Willamette Weekly interviews DANIEL CLOWES

The man behind Ghost World talks movies, aging and why his dad wasn’t so bad.

Willamette Weekly    |    Casey Jarman    |    August 31, 2010

It’s hard to introduce Daniel Clowes without upsetting the delicate natural order of the comic-book world. To give him his full due, you have to use sweeping, clichéd phrases: Clowes is “the voice of his generation” or, at the very least, “among the greatest living graphic novelists.” All of this is true, but in an artistic field that studiously avoids the caste system, it’s best just to call Clowes a really great cartoonist.

Whether he’s capturing surrealist freak shows (Like a Velvet Glove Cast in Iron), youthful isolation (David Boring) or middle-aged romance (Mister Wonderful), Clowes’ work consistently transcends its medium and lingers in the minds of its readers. The stylized detail in the 49-year-old San Franciscan’s effortless-looking lines is topped only by his mastery of dialogue both internal and external—skills he has translated into screenplays for two movies based on his books (Ghost World, Art School Confidential) as well as a new animated collaboration with French director Michel Gondry and Gondry’s son, Paul.

Clowes’ latest book, Wilson, follows its titular grumpy, middle-aged protagonist who, in the wake of his father’s death, makes a last-ditch effort to connect with the world and start a family. It is among Clowes’ most lyrical and reflective works, and it’s also funny as hell. WW spoke to the author via telephone before his Sunday visit to Powell’s.

WW: What’s the worst thing about your job?

Daniel Clowes: I have to live by my wits at all times. I have no health insurance, retirement fund, any of that stuff. I have no idea what’s going to pay the bills next year. I really do wake up in the middle of the night thinking, “What the fuck am I going to do?” And you have to do it by yourself, you can’t be hanging out with people while you do it. You gotta recognize that and find ways to get out of the house and deal with other people. That was like the main reason I wanted to work in movies; it would give me an excuse to actually talk to other human beings.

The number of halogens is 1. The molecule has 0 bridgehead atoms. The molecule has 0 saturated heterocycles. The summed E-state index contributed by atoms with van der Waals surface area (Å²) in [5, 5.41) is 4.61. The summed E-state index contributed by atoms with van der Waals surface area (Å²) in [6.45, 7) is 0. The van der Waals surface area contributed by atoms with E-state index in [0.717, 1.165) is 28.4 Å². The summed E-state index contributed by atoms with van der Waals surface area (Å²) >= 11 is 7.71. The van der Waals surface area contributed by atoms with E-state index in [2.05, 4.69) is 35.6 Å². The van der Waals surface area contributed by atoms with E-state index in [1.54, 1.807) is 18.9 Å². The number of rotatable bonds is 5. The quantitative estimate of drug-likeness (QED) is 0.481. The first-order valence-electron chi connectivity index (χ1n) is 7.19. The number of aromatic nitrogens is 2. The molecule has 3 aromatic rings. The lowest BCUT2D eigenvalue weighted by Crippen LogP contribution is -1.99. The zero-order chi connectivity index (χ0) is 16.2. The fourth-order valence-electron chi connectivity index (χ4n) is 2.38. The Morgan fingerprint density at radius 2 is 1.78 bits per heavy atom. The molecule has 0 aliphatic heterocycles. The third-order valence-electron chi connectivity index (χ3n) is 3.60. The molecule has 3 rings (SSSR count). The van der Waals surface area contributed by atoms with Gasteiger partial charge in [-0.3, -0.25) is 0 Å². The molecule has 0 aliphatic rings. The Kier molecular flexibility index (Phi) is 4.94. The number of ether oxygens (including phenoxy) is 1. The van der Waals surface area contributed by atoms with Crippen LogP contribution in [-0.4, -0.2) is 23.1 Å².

Is that something that gets tougher as you get older, too?

When you’re 25 years old you have friends you can call at 11 at night and say, “Hey, let’s get a beer.” I’ve got a 6-year-old in day care. I can’t really take off from the wife and leave at a moment’s notice.

Speaking of that, there’s a lot of bad fathers and distant fathers in your work.

Which is kind of unfair, because my dad was actually a really good dad.

Where does that come from then?

Everybody wants to be closer to their dad. My dad was the least emotional human being I’ve ever met, but now that I have a child I sort of realize that that was just his make-up as a human being. He did the best he could.

There’s a scene in Wilson where he tries, unsuccessfully, to get some nugget of wisdom from his dad on his deathbed.

That was certainly based on when my dad was in the hospital, on his last legs. I sort of thought my whole life that when it got down to the final clock ticking down that he would say all the stuff I kinda hoped for him to say at some point…. That’s not what was on his mind at all. He’s thinking about much, much more cosmic things, sort of really contemplating the void there. It was like in the comic, pretty much.

But I assume you’re not like Wilson in too many other ways?

No. In some ways I think he’s like my avatar, he’s like the uncensored version, the unfiltered version of my worst moments.

Do you talk to yourself the way Wilson does?

I do talk to my dog occasionally. “Isn’t it a great day today?”

Is that what you ask her? Questions that a dog might understand?

Yeah. “What am I gonna do, Ella? What am I gonna do?” “Help me Ella.” I want my dog to tell me, “Here’s what you have to do…”

Do you ever get bored with making comics, or is it more fun now than when you were younger?

I have to say, it gets much, much more fun. When I was younger, it was such a struggle to get what I was trying to achieve, I would work and work and work to just get one page right, but then you’ve got to do the next page. I had to do that with Velvet Glove, I had to keep that style going for 150 pages, and that got really tiresome. And I was constantly just going, “That looks horrible!” and feeling terrible about it. In the last 10 years, I like the way the drawing looks, and it feels sort of effortless.



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